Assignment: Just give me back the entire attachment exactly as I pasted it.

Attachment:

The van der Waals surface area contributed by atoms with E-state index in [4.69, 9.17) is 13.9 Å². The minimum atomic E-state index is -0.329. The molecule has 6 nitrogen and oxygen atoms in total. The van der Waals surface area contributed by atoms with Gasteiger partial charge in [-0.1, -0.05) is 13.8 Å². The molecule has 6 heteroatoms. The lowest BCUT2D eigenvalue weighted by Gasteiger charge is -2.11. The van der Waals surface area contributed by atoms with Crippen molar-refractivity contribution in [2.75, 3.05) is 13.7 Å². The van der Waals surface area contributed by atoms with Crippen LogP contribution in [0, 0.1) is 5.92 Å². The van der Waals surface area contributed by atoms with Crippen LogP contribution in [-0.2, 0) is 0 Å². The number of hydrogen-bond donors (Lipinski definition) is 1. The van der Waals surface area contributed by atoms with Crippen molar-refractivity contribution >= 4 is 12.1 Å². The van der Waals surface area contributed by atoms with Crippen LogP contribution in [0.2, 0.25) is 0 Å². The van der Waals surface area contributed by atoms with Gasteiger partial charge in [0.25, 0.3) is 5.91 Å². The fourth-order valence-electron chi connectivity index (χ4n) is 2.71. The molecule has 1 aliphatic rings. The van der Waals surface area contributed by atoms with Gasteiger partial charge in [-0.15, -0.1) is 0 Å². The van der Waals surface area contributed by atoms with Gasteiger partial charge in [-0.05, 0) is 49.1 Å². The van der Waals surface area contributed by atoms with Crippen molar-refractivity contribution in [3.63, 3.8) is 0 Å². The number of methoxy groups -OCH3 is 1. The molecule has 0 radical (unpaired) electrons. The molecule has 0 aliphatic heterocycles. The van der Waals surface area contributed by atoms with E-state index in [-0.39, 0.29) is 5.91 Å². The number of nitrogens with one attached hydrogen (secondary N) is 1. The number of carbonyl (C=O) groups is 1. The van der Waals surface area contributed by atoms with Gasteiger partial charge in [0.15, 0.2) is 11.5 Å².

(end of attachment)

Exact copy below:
The van der Waals surface area contributed by atoms with E-state index in [4.69, 9.17) is 13.9 Å². The minimum atomic E-state index is -0.329. The molecule has 6 nitrogen and oxygen atoms in total. The van der Waals surface area contributed by atoms with Gasteiger partial charge in [-0.1, -0.05) is 13.8 Å². The molecule has 6 heteroatoms. The lowest BCUT2D eigenvalue weighted by Gasteiger charge is -2.11. The van der Waals surface area contributed by atoms with Crippen molar-refractivity contribution in [2.75, 3.05) is 13.7 Å². The van der Waals surface area contributed by atoms with Crippen LogP contribution in [0, 0.1) is 5.92 Å². The van der Waals surface area contributed by atoms with Crippen LogP contribution in [-0.2, 0) is 0 Å². The number of hydrogen-bond donors (Lipinski definition) is 1. The van der Waals surface area contributed by atoms with Crippen molar-refractivity contribution >= 4 is 12.1 Å². The van der Waals surface area contributed by atoms with Crippen LogP contribution in [0.2, 0.25) is 0 Å². The van der Waals surface area contributed by atoms with Gasteiger partial charge in [0.25, 0.3) is 5.91 Å². The fourth-order valence-electron chi connectivity index (χ4n) is 2.71. The molecule has 1 aliphatic rings. The van der Waals surface area contributed by atoms with Gasteiger partial charge in [-0.15, -0.1) is 0 Å². The van der Waals surface area contributed by atoms with Gasteiger partial charge in [-0.05, 0) is 49.1 Å². The van der Waals surface area contributed by atoms with Crippen molar-refractivity contribution in [3.63, 3.8) is 0 Å². The number of methoxy groups -OCH3 is 1. The molecule has 0 radical (unpaired) electrons. The molecule has 0 aliphatic heterocycles. The van der Waals surface area contributed by atoms with E-state index in [-0.39, 0.29) is 5.91 Å². The number of nitrogens with one attached hydrogen (secondary N) is 1. The number of carbonyl (C=O) groups is 1. The van der Waals surface area contributed by atoms with Gasteiger partial charge in [0.15, 0.2) is 11.5 Å².